Images are frozen moments, fractions of time. Visual evidence provides clues for our memory, hints for our mind to remember and to bring long-forgotten events, places, and faces back to live. We now live in a time where image making is constantly available. This has a profound influence on how we document the world around us. At the same time, it changes the way we look at the world. In many ways, it leads us to perceive, consume and interpret everything around us in fragments. We constantly act as mediators in the fragmented representation of our surroundings and of ourselves.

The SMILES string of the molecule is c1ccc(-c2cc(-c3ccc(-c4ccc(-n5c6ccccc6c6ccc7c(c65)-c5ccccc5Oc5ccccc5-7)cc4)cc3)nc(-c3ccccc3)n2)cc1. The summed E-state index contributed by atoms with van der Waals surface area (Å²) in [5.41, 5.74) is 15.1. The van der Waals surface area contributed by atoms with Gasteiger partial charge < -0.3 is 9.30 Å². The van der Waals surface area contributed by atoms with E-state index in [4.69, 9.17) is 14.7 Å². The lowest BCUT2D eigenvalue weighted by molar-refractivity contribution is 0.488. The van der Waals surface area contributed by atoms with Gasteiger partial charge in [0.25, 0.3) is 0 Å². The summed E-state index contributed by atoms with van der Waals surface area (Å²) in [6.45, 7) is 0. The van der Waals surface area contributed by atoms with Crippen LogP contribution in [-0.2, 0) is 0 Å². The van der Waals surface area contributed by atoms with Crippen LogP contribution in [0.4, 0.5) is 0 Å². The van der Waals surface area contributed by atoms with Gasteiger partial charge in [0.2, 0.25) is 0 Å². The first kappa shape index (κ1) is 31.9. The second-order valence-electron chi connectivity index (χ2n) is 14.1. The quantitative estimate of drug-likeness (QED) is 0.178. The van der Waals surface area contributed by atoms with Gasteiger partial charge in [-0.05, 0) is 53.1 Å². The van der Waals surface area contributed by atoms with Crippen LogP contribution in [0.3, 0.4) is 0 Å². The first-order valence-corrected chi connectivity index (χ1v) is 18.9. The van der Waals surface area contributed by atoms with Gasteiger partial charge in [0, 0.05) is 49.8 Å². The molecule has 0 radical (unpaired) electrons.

Moments are perceived through screens and the evidence is stored as an external memory on a device. The image – even in the age of Photoshop manipulation and Instagram filters – still holds a significant authority.
In the signification of the 1 trillion images which are taken every year, Jorge Luis Borges’ conceptual map of the empire whose size was that of the empire emerges. The images we make function as artefacts of the fragmented reality, through which we recreate our world.